Any Great Change.

The Centennial of the 19th Amendment.

In 1853, suffragist and abolitionist Lucretia Coffin Mott stated, “Any great change must expect opposition.”

Commemorating the centennial of the 19th Amendment to the U.S. Constitution (August 1920) the exhibition Any Great Change documents how women gained the vote and the ways they have used political power over the last century. That impact includes Georgia women and their role in politics both as elected officials and organizers.

The exhibition explores the decades-long struggle for women’s suffrage as well as the key groups, their strategies, and their leaders, including Emily C. MacDougald and her daughter, Emily Inman, owner of Swan House. MacDougald was president of the Equal Suffrage Party of Georgia and Inman participated in Atlanta suffrage parades.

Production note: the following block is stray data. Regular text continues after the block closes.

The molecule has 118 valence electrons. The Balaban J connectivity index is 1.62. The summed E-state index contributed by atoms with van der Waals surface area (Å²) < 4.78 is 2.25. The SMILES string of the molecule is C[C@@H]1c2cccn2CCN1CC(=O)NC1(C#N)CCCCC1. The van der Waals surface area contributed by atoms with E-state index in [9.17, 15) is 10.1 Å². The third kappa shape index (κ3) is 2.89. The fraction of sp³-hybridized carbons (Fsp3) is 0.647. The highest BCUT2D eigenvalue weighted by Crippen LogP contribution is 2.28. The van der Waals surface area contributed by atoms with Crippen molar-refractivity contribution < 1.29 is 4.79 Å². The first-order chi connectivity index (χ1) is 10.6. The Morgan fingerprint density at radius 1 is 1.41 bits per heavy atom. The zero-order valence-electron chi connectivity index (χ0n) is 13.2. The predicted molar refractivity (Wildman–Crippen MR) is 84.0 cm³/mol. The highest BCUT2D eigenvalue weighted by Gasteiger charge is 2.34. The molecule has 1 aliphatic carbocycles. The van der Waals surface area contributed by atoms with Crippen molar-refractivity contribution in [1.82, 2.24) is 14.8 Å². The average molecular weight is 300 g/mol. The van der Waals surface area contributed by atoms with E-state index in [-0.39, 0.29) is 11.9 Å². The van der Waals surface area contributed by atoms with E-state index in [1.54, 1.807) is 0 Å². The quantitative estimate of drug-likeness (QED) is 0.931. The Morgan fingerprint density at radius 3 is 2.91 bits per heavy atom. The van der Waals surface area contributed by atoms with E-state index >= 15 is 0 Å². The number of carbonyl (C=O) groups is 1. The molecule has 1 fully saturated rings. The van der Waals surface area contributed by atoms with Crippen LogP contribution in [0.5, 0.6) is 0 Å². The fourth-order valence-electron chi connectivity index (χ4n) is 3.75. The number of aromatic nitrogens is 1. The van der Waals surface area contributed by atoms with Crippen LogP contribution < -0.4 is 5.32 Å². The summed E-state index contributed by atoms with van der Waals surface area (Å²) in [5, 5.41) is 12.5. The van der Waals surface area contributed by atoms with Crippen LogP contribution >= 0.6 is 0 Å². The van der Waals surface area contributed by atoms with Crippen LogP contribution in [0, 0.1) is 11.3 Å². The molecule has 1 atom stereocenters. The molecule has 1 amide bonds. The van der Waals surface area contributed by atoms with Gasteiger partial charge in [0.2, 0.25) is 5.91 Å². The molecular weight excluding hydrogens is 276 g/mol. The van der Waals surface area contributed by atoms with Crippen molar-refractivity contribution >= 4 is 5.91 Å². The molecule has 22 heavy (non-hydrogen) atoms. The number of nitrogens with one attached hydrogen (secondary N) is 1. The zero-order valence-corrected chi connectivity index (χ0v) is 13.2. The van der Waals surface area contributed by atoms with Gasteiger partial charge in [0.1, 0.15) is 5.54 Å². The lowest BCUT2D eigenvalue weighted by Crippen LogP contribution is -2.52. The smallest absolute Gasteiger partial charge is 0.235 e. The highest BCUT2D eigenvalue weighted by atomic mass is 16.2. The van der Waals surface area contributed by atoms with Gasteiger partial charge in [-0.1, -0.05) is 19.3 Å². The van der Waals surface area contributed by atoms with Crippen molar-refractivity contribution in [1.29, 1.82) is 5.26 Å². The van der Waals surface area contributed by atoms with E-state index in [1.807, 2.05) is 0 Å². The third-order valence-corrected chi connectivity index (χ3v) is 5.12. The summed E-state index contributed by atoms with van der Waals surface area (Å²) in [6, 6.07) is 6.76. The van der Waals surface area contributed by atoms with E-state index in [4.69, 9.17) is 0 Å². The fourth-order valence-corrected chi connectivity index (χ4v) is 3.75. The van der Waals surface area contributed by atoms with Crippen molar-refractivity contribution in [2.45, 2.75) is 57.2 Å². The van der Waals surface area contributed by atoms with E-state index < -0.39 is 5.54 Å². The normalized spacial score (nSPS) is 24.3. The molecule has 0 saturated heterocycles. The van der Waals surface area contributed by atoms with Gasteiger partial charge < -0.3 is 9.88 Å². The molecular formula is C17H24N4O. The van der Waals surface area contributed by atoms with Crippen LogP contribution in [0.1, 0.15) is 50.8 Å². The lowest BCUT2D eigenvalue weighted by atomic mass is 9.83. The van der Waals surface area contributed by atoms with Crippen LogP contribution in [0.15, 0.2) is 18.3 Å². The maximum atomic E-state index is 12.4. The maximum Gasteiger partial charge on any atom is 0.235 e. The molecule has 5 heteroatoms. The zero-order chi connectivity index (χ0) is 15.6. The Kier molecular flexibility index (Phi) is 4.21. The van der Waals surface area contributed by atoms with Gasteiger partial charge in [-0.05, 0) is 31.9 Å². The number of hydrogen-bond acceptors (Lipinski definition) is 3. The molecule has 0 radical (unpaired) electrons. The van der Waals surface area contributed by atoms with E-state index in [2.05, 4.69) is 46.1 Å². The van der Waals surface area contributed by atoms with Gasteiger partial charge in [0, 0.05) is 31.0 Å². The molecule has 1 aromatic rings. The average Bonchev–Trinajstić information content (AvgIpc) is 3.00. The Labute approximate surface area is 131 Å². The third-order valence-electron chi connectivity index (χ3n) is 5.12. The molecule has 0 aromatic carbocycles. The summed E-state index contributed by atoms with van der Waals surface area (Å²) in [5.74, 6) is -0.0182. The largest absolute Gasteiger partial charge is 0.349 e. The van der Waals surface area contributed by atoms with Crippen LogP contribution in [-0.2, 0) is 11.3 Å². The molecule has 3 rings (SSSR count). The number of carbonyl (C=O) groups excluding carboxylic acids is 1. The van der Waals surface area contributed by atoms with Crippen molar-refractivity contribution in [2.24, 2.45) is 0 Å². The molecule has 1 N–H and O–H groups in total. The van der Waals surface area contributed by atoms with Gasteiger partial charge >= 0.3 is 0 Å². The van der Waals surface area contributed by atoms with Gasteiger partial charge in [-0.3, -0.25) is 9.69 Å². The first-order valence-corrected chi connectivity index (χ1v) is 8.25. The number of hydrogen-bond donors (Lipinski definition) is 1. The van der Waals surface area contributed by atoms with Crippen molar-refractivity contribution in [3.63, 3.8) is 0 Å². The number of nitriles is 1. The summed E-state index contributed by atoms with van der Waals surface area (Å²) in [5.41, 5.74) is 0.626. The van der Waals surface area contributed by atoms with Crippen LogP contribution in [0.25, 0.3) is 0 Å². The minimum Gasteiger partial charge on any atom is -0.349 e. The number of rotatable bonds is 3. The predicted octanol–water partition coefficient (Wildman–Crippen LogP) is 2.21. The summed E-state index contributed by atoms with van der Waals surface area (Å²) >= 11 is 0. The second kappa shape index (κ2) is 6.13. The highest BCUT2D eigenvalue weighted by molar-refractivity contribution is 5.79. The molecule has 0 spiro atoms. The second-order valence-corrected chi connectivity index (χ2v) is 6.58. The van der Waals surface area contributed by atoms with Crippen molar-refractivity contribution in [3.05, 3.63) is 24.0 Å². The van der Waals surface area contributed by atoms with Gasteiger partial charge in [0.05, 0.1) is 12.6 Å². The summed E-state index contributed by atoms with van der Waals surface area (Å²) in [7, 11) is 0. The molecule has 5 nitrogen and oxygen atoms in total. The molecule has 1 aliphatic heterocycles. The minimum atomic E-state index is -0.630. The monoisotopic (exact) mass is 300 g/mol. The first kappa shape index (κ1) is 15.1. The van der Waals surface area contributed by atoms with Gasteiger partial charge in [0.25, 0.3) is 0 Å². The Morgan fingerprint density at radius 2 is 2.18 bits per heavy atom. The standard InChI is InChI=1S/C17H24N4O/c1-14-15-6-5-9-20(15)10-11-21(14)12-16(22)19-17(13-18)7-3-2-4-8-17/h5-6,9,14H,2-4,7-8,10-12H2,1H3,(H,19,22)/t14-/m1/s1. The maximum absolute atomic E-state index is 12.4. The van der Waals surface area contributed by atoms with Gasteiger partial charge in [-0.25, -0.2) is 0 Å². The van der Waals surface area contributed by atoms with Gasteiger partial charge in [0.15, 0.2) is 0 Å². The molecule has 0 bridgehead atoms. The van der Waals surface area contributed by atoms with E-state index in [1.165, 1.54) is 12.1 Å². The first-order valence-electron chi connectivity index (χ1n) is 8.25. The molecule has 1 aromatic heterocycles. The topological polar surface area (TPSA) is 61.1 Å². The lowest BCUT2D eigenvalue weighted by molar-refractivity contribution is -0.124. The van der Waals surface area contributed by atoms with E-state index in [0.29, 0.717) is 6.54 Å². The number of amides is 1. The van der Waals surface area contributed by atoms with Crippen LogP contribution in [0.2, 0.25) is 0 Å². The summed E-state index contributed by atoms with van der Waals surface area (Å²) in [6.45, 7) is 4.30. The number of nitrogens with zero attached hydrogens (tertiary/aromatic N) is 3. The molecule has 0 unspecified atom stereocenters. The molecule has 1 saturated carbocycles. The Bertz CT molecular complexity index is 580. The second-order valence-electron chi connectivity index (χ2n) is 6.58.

The exhibition will be installed in a gallery space on Swan House’s second floor, now fully accessible via chair lift.

Support
Funding for the exhibition, as well as the chair lift installation, is generously provided by Emily Bourne Grigsby.

Any Great Change Online

Access an online walk-through of Any Great Change: The Centennial of the 19th Amendment on Google Arts and Culture here.